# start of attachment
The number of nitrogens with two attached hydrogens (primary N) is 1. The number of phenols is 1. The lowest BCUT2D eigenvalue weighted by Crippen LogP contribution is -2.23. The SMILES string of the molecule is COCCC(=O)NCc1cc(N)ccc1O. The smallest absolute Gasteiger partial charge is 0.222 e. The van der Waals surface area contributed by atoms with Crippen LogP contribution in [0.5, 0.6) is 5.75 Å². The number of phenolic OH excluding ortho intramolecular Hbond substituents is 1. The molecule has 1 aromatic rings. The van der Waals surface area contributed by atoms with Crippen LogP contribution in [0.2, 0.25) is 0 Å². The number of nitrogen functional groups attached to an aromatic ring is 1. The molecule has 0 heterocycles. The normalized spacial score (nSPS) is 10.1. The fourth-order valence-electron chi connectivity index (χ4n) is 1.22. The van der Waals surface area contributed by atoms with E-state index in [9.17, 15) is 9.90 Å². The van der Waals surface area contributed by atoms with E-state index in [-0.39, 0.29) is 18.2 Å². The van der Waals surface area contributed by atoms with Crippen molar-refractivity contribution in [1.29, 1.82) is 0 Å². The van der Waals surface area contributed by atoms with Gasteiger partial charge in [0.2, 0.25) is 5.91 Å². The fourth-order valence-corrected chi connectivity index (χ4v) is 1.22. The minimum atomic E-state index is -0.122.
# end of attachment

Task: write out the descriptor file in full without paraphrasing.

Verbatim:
The number of nitrogens with two attached hydrogens (primary N) is 1. The number of phenols is 1. The lowest BCUT2D eigenvalue weighted by Crippen LogP contribution is -2.23. The SMILES string of the molecule is COCCC(=O)NCc1cc(N)ccc1O. The smallest absolute Gasteiger partial charge is 0.222 e. The van der Waals surface area contributed by atoms with Crippen LogP contribution in [0.5, 0.6) is 5.75 Å². The number of phenolic OH excluding ortho intramolecular Hbond substituents is 1. The molecule has 1 aromatic rings. The van der Waals surface area contributed by atoms with Crippen LogP contribution in [0.2, 0.25) is 0 Å². The number of nitrogen functional groups attached to an aromatic ring is 1. The molecule has 0 heterocycles. The normalized spacial score (nSPS) is 10.1. The fourth-order valence-electron chi connectivity index (χ4n) is 1.22. The van der Waals surface area contributed by atoms with E-state index in [9.17, 15) is 9.90 Å². The van der Waals surface area contributed by atoms with E-state index in [-0.39, 0.29) is 18.2 Å². The van der Waals surface area contributed by atoms with Crippen molar-refractivity contribution in [1.29, 1.82) is 0 Å². The van der Waals surface area contributed by atoms with Gasteiger partial charge in [0.2, 0.25) is 5.91 Å². The fourth-order valence-corrected chi connectivity index (χ4v) is 1.22. The minimum atomic E-state index is -0.122.